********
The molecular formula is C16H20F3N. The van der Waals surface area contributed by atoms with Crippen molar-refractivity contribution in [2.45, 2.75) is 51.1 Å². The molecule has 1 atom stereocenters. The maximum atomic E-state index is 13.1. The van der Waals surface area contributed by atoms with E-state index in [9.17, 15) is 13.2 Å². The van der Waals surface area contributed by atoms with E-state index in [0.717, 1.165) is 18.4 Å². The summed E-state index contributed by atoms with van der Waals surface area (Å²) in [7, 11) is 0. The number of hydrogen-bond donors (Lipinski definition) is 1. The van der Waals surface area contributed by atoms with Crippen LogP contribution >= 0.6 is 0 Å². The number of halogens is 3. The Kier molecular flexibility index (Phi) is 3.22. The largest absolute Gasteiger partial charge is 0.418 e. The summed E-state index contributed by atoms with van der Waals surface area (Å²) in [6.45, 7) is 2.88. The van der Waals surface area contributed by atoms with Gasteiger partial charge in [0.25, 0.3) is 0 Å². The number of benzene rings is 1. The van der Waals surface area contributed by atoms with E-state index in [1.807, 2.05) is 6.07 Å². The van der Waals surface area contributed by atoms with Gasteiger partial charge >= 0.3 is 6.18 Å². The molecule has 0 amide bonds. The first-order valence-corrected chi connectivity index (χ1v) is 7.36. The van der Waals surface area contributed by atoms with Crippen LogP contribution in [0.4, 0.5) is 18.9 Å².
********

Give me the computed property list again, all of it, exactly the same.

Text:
The molecular formula is C16H20F3N. The van der Waals surface area contributed by atoms with Crippen molar-refractivity contribution in [2.45, 2.75) is 51.1 Å². The molecule has 1 atom stereocenters. The maximum atomic E-state index is 13.1. The van der Waals surface area contributed by atoms with E-state index in [9.17, 15) is 13.2 Å². The van der Waals surface area contributed by atoms with E-state index in [0.717, 1.165) is 18.4 Å². The summed E-state index contributed by atoms with van der Waals surface area (Å²) in [7, 11) is 0. The number of hydrogen-bond donors (Lipinski definition) is 1. The van der Waals surface area contributed by atoms with Crippen LogP contribution >= 0.6 is 0 Å². The number of halogens is 3. The Kier molecular flexibility index (Phi) is 3.22. The largest absolute Gasteiger partial charge is 0.418 e. The summed E-state index contributed by atoms with van der Waals surface area (Å²) in [6.45, 7) is 2.88. The van der Waals surface area contributed by atoms with Gasteiger partial charge in [0.25, 0.3) is 0 Å². The number of benzene rings is 1. The van der Waals surface area contributed by atoms with E-state index in [1.807, 2.05) is 6.07 Å². The van der Waals surface area contributed by atoms with Gasteiger partial charge >= 0.3 is 6.18 Å². The molecule has 0 amide bonds. The first-order valence-corrected chi connectivity index (χ1v) is 7.36. The van der Waals surface area contributed by atoms with Crippen LogP contribution in [0.4, 0.5) is 18.9 Å².